Is the class of non-regular languages closed against Kleene star?

How to prove that if a language A is not regular then A* isn't regular either?

I have tried the usual methods with no result.

• What makes you think that this claim is correct? – Shaull Nov 4 '13 at 11:01
• If you don't find a proof, look for a counter-example... – Denis Nov 4 '13 at 11:09
• Hint: try a non-regular language over a unary alphabet $\{a\}$. See where that gets you. – Shaull Nov 4 '13 at 11:30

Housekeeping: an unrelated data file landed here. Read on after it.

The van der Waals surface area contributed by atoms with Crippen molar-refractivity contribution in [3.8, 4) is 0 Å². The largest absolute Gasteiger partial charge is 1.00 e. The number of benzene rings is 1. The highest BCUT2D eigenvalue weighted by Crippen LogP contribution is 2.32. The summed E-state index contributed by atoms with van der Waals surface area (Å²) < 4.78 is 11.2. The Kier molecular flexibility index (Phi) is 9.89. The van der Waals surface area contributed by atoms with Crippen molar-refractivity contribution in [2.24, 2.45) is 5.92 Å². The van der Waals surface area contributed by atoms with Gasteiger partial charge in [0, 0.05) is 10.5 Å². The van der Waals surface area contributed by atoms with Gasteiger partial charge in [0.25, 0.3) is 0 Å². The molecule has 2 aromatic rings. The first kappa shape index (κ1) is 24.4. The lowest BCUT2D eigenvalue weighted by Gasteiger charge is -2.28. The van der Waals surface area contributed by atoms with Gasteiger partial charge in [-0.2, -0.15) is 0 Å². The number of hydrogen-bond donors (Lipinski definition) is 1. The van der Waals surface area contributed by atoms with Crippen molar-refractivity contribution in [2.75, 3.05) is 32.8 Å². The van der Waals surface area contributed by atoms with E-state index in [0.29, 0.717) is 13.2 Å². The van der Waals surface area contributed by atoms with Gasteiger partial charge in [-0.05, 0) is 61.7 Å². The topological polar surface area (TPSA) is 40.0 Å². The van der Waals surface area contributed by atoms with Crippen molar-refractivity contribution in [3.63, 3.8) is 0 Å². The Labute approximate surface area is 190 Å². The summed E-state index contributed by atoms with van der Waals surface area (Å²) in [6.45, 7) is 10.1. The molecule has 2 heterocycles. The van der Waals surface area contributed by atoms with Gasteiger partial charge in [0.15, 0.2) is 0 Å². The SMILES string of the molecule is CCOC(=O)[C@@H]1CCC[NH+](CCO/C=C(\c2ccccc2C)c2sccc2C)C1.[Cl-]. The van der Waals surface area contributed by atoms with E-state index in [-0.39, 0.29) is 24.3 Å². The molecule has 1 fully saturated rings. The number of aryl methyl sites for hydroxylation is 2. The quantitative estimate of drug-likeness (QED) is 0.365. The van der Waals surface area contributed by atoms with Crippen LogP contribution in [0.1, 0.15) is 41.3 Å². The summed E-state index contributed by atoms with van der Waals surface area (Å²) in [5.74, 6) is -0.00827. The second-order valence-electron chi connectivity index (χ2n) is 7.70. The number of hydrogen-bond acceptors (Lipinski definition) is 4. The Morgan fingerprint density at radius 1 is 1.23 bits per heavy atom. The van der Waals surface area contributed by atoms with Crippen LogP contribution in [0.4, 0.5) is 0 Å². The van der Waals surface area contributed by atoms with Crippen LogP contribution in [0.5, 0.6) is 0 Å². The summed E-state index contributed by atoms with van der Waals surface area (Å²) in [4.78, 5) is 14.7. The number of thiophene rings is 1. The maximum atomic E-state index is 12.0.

• For Kleene star for a language over unary alphabet, see here. – Hendrik Jan Nov 4 '13 at 13:38
• Actually, you don't even need to consider languages over a unary alphabet. Consider, for instance, non-regular languages containing at least all strings of length one over any alphabet. – Patrick87 Nov 4 '13 at 14:45

Hint: Suppose $L$ is any language over the alphabet $\Sigma$. If $L$ is not regular then so is $L+\Sigma$, yet $(L+\Sigma)^* = \Sigma^*$ is regular.